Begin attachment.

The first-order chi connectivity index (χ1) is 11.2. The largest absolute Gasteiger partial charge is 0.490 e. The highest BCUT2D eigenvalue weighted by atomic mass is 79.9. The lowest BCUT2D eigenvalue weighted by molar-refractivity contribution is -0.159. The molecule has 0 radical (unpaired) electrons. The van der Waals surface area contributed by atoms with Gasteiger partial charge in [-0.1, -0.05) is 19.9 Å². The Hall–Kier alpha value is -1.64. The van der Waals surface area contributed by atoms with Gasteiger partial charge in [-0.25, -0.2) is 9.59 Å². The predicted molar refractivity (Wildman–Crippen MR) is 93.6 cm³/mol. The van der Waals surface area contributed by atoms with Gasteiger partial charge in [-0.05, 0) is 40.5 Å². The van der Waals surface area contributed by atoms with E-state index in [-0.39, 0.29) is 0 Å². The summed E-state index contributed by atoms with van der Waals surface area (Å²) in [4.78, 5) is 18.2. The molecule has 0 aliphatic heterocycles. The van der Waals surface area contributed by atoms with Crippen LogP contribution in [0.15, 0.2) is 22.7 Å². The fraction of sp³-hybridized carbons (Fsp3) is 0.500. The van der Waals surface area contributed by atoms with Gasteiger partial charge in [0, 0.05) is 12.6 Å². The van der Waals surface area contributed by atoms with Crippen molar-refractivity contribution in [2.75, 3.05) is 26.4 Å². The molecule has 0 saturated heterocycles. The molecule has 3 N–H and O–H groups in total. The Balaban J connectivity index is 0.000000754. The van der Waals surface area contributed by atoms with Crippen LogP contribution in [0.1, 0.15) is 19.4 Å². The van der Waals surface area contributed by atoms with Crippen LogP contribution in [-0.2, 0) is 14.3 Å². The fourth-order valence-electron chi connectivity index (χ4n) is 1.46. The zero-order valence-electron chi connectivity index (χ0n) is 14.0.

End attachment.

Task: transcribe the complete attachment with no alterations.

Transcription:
The first-order chi connectivity index (χ1) is 11.2. The largest absolute Gasteiger partial charge is 0.490 e. The highest BCUT2D eigenvalue weighted by atomic mass is 79.9. The lowest BCUT2D eigenvalue weighted by molar-refractivity contribution is -0.159. The molecule has 0 radical (unpaired) electrons. The van der Waals surface area contributed by atoms with Gasteiger partial charge in [-0.1, -0.05) is 19.9 Å². The Hall–Kier alpha value is -1.64. The van der Waals surface area contributed by atoms with Gasteiger partial charge in [-0.25, -0.2) is 9.59 Å². The predicted molar refractivity (Wildman–Crippen MR) is 93.6 cm³/mol. The van der Waals surface area contributed by atoms with Gasteiger partial charge in [-0.05, 0) is 40.5 Å². The van der Waals surface area contributed by atoms with E-state index in [-0.39, 0.29) is 0 Å². The summed E-state index contributed by atoms with van der Waals surface area (Å²) in [4.78, 5) is 18.2. The molecule has 0 aliphatic heterocycles. The van der Waals surface area contributed by atoms with Crippen LogP contribution in [0.15, 0.2) is 22.7 Å². The fraction of sp³-hybridized carbons (Fsp3) is 0.500. The van der Waals surface area contributed by atoms with Gasteiger partial charge in [0, 0.05) is 12.6 Å². The van der Waals surface area contributed by atoms with Crippen molar-refractivity contribution in [2.75, 3.05) is 26.4 Å². The molecule has 0 saturated heterocycles. The molecule has 3 N–H and O–H groups in total. The Balaban J connectivity index is 0.000000754. The van der Waals surface area contributed by atoms with Crippen LogP contribution in [0.1, 0.15) is 19.4 Å². The van der Waals surface area contributed by atoms with Crippen LogP contribution in [-0.2, 0) is 14.3 Å². The fourth-order valence-electron chi connectivity index (χ4n) is 1.46. The zero-order valence-electron chi connectivity index (χ0n) is 14.0.